Climate change and the end of civilisation was the dramatic title of the latest Whanganui Science Forum talk, given by Professor James Renwick last week. Frank Gibson was part of a packed house at the Davis Lecture Theatre.

The end of civilisation. Sounds a bit apocalyptic ... are we entering the end times?

Well not quite but, according to Professor James Renwick, unless we (the human race) get our act together in the next few years we could be in for some pretty unpleasant times.

This is important stuff so we need to be sure of our sources.


James gained his first degree in mathematics and then did an MSc in Statistics. Statistics is where mathematics hits the real world.

In the list of James' work over the past 35 years the words variability and predictability crop up regularly. Looking at how and why things change and using this knowledge to make predictions are what a statistician does.

Professor Renwick has applied these techniques to climate data.

Checking reliability is important because of the worrying trend for public opinion to be based upon who shouts the loudest rather than who has carried out the best research.

James gave examples of the sort of journalism which implies that in the not too distant future irreversible, cataclysmic climate changes will end life on earth.

His opinion on this, in common with the vast majority of genuine researchers is that no, humans are not going to be wiped out any time soon. However, without immediate measures to halt and eventually reverse climate change, humans may wish they had been wiped out.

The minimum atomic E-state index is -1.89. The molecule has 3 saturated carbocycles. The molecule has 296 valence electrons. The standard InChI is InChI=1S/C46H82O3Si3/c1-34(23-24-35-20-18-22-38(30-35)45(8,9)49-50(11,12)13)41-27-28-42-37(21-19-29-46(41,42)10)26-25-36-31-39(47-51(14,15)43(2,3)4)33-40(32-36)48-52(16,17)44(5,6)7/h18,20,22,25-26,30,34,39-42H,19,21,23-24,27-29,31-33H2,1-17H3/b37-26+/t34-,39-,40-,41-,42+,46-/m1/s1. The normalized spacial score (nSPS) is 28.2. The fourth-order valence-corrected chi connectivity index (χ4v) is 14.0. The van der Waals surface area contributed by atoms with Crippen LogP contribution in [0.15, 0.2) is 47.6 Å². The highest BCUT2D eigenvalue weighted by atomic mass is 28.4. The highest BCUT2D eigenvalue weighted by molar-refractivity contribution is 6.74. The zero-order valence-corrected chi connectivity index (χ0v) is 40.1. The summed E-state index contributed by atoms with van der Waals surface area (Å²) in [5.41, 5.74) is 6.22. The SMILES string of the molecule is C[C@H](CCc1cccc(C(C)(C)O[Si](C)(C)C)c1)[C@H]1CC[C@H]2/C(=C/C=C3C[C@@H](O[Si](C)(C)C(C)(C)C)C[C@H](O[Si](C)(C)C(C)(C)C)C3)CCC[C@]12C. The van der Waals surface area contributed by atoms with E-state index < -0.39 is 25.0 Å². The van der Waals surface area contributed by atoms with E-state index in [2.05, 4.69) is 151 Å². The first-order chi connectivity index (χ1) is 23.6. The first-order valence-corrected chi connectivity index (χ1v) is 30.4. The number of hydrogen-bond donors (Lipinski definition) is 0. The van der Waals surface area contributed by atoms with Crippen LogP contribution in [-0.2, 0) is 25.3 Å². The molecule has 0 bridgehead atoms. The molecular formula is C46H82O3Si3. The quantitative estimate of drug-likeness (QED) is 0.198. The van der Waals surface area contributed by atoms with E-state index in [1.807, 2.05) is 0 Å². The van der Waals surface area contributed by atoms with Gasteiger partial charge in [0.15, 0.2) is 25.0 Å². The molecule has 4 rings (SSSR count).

So what is this climate change and what causes it?

The basic mechanism is the same as what happens in a greenhouse. Think of the glass windows of the greenhouse as having the same function as the earth's atmosphere.


Light energy from the sun passes through the atmosphere (without heating the air) and warms the surfaces that it hits. These warmed surfaces re-radiate the energy as infra-red radiation.

However, some wavelengths of infra-red are absorbed by gasses in the atmosphere thus warming the atmosphere.

Without some level of greenhouse effect most of the energy from the sun would be re-radiated into space and the Earth would be a frozen globe. We need some greenhouse effect but not too much. The important greenhouse gasses are carbon dioxide, methane and water vapour.

Water vapour can increase rapidly by evaporation from the oceans and can decrease rapidly as rain.

Atmospheric methane takes less than a decade to chemically break down (in the process creating more carbon dioxide and water vapour).

Carbon dioxide stays in the atmosphere for centuries with its effects lasting correspondingly long. Methane is a more effective greenhouse gas than carbon dioxide but its lower concentration and short life span in the atmosphere is much less important.

So where does this carbon dioxide come from?

Natural processes such as plant growth and decomposition of plant and animal life are pretty much in balance in terms of generation and absorption of carbon dioxide. The same is true of the oceans.